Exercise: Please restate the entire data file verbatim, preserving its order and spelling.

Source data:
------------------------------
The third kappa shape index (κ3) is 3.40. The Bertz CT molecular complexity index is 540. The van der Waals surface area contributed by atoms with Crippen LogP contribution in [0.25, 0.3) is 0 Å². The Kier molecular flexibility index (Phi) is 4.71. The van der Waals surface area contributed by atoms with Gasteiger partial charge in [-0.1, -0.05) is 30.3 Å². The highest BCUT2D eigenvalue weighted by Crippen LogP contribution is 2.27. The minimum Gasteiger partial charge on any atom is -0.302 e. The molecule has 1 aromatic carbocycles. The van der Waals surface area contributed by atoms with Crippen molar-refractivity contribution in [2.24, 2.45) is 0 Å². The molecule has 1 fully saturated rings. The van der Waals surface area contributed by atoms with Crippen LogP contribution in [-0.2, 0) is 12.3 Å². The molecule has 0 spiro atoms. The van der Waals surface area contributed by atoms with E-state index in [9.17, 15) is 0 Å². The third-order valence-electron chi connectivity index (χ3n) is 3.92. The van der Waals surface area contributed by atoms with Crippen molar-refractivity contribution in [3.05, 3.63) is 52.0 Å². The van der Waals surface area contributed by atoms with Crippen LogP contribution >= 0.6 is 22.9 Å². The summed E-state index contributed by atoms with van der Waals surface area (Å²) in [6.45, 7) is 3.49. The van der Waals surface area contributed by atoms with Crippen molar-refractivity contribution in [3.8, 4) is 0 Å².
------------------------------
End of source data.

The third kappa shape index (κ3) is 3.40. The Bertz CT molecular complexity index is 540. The van der Waals surface area contributed by atoms with Crippen LogP contribution in [0.25, 0.3) is 0 Å². The Kier molecular flexibility index (Phi) is 4.71. The van der Waals surface area contributed by atoms with Gasteiger partial charge in [-0.1, -0.05) is 30.3 Å². The highest BCUT2D eigenvalue weighted by Crippen LogP contribution is 2.27. The minimum Gasteiger partial charge on any atom is -0.302 e. The molecule has 1 aromatic carbocycles. The van der Waals surface area contributed by atoms with Crippen molar-refractivity contribution in [2.24, 2.45) is 0 Å². The molecule has 1 fully saturated rings. The van der Waals surface area contributed by atoms with Crippen LogP contribution in [-0.2, 0) is 12.3 Å². The molecule has 0 spiro atoms. The van der Waals surface area contributed by atoms with E-state index in [9.17, 15) is 0 Å². The third-order valence-electron chi connectivity index (χ3n) is 3.92. The van der Waals surface area contributed by atoms with Crippen molar-refractivity contribution in [3.05, 3.63) is 52.0 Å². The van der Waals surface area contributed by atoms with Crippen LogP contribution >= 0.6 is 22.9 Å². The summed E-state index contributed by atoms with van der Waals surface area (Å²) in [6.45, 7) is 3.49. The van der Waals surface area contributed by atoms with Crippen molar-refractivity contribution in [3.8, 4) is 0 Å².